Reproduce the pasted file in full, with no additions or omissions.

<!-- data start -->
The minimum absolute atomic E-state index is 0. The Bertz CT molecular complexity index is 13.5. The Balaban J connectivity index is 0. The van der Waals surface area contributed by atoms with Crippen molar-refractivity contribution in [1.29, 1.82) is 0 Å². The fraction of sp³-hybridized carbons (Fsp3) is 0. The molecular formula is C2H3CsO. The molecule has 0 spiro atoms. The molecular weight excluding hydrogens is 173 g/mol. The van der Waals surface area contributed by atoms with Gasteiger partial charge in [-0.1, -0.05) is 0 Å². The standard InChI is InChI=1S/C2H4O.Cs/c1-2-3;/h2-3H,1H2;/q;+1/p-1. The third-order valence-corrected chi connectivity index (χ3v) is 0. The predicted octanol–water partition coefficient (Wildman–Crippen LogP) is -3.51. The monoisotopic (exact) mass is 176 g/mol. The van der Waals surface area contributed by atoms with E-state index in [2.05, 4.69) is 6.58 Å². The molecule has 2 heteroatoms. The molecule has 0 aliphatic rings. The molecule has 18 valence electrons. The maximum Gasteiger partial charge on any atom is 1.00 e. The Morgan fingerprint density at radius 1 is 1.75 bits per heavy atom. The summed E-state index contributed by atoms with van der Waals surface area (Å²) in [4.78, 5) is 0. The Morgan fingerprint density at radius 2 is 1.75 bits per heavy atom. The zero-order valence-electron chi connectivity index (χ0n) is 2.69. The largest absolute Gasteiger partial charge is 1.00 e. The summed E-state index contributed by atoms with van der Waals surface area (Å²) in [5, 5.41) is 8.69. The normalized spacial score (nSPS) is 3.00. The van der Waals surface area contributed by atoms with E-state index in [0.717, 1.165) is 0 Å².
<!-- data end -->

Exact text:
The minimum absolute atomic E-state index is 0. The Bertz CT molecular complexity index is 13.5. The Balaban J connectivity index is 0. The van der Waals surface area contributed by atoms with Crippen molar-refractivity contribution in [1.29, 1.82) is 0 Å². The fraction of sp³-hybridized carbons (Fsp3) is 0. The molecular formula is C2H3CsO. The molecule has 0 spiro atoms. The molecular weight excluding hydrogens is 173 g/mol. The van der Waals surface area contributed by atoms with Gasteiger partial charge in [-0.1, -0.05) is 0 Å². The standard InChI is InChI=1S/C2H4O.Cs/c1-2-3;/h2-3H,1H2;/q;+1/p-1. The third-order valence-corrected chi connectivity index (χ3v) is 0. The predicted octanol–water partition coefficient (Wildman–Crippen LogP) is -3.51. The monoisotopic (exact) mass is 176 g/mol. The van der Waals surface area contributed by atoms with E-state index in [2.05, 4.69) is 6.58 Å². The molecule has 2 heteroatoms. The molecule has 0 aliphatic rings. The molecule has 18 valence electrons. The maximum Gasteiger partial charge on any atom is 1.00 e. The Morgan fingerprint density at radius 1 is 1.75 bits per heavy atom. The summed E-state index contributed by atoms with van der Waals surface area (Å²) in [4.78, 5) is 0. The Morgan fingerprint density at radius 2 is 1.75 bits per heavy atom. The zero-order valence-electron chi connectivity index (χ0n) is 2.69. The largest absolute Gasteiger partial charge is 1.00 e. The summed E-state index contributed by atoms with van der Waals surface area (Å²) in [5, 5.41) is 8.69. The normalized spacial score (nSPS) is 3.00. The van der Waals surface area contributed by atoms with E-state index in [0.717, 1.165) is 0 Å².